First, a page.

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Revisions №60733

branch: master 「№60733」
Commited by: Andrew Leaver-Fay
GitHub commit link: 「d73d4f6c6c7f5f09」
Difference from previous tested commit:  code diff
Commit date: 2019-05-08 08:44:05
linux.clang linux.gcc linux.srlz mac.clang
debug
release
unit
linux.PyRosetta.unit linux.gcc.python36.PyRosetta4.unit mac.PyRosetta.unit build.clean.debug cppcheck mysql postgres linux.clang.python36.build.debug linux.zeromq.debug mpi mpi.serialization linux.icc.build.debug OpenCL mac.clang.python36.build.debug build.header build.levels ninja graphics static linux.ui mac.ui build.xcode beautification code_quality.clang_analysis serialization integration.mpi integration.release_debug integration.tutorials integration.ubsan integration maintenance.documentation performance profile linux.clang.python35.release.PyRosetta4.Debug linux.clang.python36.release.PyRosetta4.Debug mac.clang.python35.release.PyRosetta4.Debug mac.clang.python36.release.PyRosetta4.Debug linux.clang.python27.release.PyRosetta4.MinSizeRel mac.clang.python27.release.PyRosetta4.MinSizeRel ubuntu.clang.python27.release.PyRosetta4.MinSizeRel ubuntu.clang.python35.release.PyRosetta4.MinSizeRel ubuntu.clang.python36.release.PyRosetta4.MinSizeRel ubuntu.clang.python27.release.PyRosetta4.Release ubuntu.clang.python36.release.PyRosetta4.Release release.source linux.clang.score linux.gcc.score mac.clang.score linux.scripts.pyrosetta scripts.rosetta.parse scripts.rosetta.validate scripts.rosetta.verify unit.addsan linux.clang.unit.release linux.gcc.unit.release unit.ubsan util.apps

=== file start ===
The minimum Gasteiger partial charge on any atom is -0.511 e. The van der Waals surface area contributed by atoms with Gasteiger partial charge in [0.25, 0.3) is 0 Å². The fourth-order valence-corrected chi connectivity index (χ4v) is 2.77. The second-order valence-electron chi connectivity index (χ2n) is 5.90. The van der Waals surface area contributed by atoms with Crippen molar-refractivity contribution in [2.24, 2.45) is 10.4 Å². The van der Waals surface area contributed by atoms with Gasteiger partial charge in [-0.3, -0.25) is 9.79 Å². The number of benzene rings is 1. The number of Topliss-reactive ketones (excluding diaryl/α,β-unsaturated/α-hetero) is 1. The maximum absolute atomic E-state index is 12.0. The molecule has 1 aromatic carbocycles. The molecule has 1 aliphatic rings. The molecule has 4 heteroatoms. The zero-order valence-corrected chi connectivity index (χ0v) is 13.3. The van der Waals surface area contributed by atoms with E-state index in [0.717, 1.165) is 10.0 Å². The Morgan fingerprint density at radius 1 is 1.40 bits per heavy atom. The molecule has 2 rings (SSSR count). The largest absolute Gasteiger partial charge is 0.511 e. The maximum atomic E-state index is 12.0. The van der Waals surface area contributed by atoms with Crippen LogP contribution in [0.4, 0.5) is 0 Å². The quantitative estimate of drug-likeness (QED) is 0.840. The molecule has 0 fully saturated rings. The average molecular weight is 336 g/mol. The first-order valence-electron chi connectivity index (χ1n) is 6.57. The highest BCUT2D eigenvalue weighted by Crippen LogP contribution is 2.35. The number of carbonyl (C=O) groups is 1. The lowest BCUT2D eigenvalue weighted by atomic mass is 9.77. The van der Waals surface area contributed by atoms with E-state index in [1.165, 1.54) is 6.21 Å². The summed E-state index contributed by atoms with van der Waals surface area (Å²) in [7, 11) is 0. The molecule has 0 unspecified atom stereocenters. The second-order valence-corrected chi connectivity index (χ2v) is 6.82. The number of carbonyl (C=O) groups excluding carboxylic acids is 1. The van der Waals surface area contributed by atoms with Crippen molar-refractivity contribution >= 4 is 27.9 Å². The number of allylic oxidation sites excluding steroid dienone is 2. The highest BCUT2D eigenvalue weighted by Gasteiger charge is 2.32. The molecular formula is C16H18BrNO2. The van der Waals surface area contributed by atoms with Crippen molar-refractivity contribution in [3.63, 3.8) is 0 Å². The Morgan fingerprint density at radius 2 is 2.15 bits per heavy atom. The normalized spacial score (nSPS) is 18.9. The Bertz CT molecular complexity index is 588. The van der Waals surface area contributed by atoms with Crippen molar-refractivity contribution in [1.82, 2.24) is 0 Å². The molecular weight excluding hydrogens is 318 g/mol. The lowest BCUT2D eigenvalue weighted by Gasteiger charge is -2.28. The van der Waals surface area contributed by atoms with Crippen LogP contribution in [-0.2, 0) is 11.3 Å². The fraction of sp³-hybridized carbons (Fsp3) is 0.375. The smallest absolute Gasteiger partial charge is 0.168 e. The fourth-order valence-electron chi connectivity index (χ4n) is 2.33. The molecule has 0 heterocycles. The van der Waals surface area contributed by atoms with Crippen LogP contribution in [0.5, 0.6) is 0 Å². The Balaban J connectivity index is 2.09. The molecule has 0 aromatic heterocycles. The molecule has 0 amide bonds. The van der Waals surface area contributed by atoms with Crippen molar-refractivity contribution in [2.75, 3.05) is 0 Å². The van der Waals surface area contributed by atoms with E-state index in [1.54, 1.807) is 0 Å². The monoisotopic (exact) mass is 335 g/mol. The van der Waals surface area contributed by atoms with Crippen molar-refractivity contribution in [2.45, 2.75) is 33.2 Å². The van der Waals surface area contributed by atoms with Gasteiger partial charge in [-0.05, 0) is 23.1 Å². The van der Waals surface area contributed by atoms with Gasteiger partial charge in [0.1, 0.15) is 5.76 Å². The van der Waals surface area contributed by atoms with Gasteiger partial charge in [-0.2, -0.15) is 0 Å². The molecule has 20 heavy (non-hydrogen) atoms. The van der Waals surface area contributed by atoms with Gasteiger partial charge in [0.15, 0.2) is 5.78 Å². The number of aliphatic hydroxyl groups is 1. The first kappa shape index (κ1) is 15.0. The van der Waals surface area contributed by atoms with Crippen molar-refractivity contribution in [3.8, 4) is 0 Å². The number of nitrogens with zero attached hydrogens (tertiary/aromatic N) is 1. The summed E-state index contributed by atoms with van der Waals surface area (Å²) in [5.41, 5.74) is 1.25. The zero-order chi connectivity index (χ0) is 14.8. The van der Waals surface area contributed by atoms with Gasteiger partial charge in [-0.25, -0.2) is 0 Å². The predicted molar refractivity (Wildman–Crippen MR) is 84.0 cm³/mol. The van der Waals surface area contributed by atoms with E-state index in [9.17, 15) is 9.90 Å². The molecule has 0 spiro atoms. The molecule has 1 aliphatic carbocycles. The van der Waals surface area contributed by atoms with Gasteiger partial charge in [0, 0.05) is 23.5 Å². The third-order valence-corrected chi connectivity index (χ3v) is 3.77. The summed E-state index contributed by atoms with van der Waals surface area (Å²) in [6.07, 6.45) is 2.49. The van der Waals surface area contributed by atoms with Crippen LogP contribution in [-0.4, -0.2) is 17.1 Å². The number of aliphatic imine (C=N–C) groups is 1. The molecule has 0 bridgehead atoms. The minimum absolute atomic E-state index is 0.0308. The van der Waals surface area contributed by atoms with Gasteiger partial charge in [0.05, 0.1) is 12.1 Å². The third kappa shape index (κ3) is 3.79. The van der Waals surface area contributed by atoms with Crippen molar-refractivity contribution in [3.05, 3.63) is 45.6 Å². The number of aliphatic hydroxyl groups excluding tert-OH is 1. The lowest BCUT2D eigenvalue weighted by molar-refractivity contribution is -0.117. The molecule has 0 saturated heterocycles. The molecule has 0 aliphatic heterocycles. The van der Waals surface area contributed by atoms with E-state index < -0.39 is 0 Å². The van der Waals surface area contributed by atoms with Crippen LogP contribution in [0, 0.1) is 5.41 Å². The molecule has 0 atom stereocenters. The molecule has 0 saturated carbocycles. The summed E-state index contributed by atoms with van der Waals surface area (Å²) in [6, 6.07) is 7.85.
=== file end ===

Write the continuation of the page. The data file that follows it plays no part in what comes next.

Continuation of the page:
JD3 Checkpointing (#3939) Checkpoint progress in JD3 when using MPI. Currently works for multistage_rosetta_scripts. Checkpointing is a technique where the state of the system at a particular point in time is saved in a stable way (e.g. on disk) so that if the job dies or is killed, then the work up until the point of the checkpointing is not lost. Checkpointing in JD3 is managed by the JobDistributor. The other classes involved in the checkpointing (including the JobQueen) do not need to think about how checkpointing will work, but merely how to serialize and deserialize their data. (There is a notable exception here, discussed below). The user will tell the job distributor to checkpoint every certain number of minutes (flag `-jd3::checkpoint_period <minutes>`), e.g. 30 minutes, and the job distributor on node 0 will look at the (wall) clock each time it can* and when 30 minutes have passed since the last checkpoint was made, it will ask the job distributors on the archive nodes (if any) to begin checkpointing, and it will serialize its data to disk. If the job should be killed before it completes, then the user can restart the job (taking care to use the same command-line flags as before) with the additional flag `-jd3::restore_from_checkpoint`. The JobDistributor on node 0 will deserialize the data in the checkpoint file and then resume execution of the jobs from that point where the checkpoint was taken. Some work would have been lost: the work that took place between the last checkpoint and the time the job died. (* The JobDistributor on node 0 spends most of its time in a while loop where it waits to hear from other MPI processes and then responds to their request. At the top of this while loop is a "receive mpi integer message from anyone" call which blocks until some node sends node 0 an integer. The JobDistributor on node 0 might wait inside this blocking receive call beyond the moment when the wall clock would say that a new checkpoint is due. The JobDistributor has to wait until someone sends it a message, then the JobDistributor will process that message. After it has processed the message, but before it re-invokes the blocking receive request, it will look at the clock and checkpoint if necessary. For this reason, the JobDistributor will not checkpoint at the exact moment it becomes possible to checkpoint. If you have a job that will be killed at exactly 1 hour, e.g., then you should not set the checkpoint interval to 59 minutes: the JobDistributor might not ever checkpoint before the job is killed.) Not all MPI Nodes serialize their data: only the master node and the archive nodes. The worker nodes do not need to store their data: they are presumed to have no significant state. One advantage of this system is that you can restore from a checkpoint with a different number of worker nodes. (You need to have the same number of archive nodes as the original job). The only JobQueen to be checkpointed is the JobQueen on the master node, (node 0, thus, we call this JobQueen JQ0). The job distributor makes this pledge: if the JobQueen delivered messages to the JobDistributor, then the JobDistributor is responsible for ensuring those messages are acted on. If the JobQueen delivers a LarvalJob to the JobDistributor, then the JobDistributor ensures those LarvalJobs get run. If the JobQueen delivers a JobOutputSpecification to the JobDistributor, the JobDistributor ensures that those outputs get written. The JobDistributor does not guarantee, however, that the JobQueen's discard messages are delivered. The idea is this: the discard messages are to remove lazily-loaded data from memory after that data are no longer needed. If the original process has died and the process re-launched, then the lazily-loaded data will not be in memory when the job starts again. Remember, the JQs on the worker nodes are not checkpointed. The exception to the idea that the JobQueen does not need to think about how checkpointing should work is that if she has any data that cannot / should not be serialized, then the JobQueen should gracefully handle events where that data is surprisingly absent. E.g., let's say the JobQueen has a pointer to a big blob of data, BBOD_OP. If the JQ doesn't serialize that data, then during the restore-from-checkpoint process, that BBOD_OP will not get set. In that case, the JobQueen should make sure to load that data before trying to use it. In this way, the JQ should be minimally aware of how checkpointing might work. What are examples of this kind of data? If the JobQueen holds a RosettaScriptsParserOP, e.g., that class is currently not serializable. (Let's assume that it could not be serializable, even if that might not be true of this class). In this case, the RosettaScriptsParser serves the purpose of storing the libxml2 objects defining the schema so that it does not need to be regenerated repeatedly (since this step can take ~10 seconds). One option for the `save`/`load` methods of the JobQueen would be to 1. not archive the RosettaScriptsParser in its `save` method, and 2. to create a new (empty) RosettaScriptsParser in its `load` method. This would guarantee that the RSPOP was never null. Alternatively, step 1 could remain the same, but for step 2, the JQ could set its RSPOP to null. Then the code that intends to use the RSPOP would have to surround its usage with an `if (rspop_ == nullptr ) { rspop_ = make_shared< RSP >(); }`. Probably the first option is better! Some points about restoring from a checkpoint * The number of archive nodes must be the same, but the total number of nodes can be different * It is possible to enable `-jd3::archive_on_disk` in the restored job even if that flag was not present on the command line for the first job (which might be useful if your job died the first time because it ran out of memory on the archive nodes!) * If you are writing pdbs to output silent files, then jobs that were output after the checkpoint was created might be written a second time to the same or different silent file when restoring from that checkpoint. * You cannot add a new option to Rosetta, recompile, and then try to restore a job from a previously generated checkpoint. This is due to the way the OptionCollection is created: each OptionKey is assigned an integer from a static counter at program load. If the integer assigned to a particular option key is different when trying to restore from a checkpoint, the OptionCollection will misbehave. (I can imagine a scenario in which an OptionCollection serializes itself as a string resembling the command-line that would generate the state of that OptionCollection and then deserialize itself by re-interpretting that string: this would fix this limitation. Studying the OptionCollection more closely just now, however, makes my imagination seem unrealistic. The OptionCollection and the OptionKey system is configured in a way so as to make a option-key-name-string-based serialization strategy impossible.).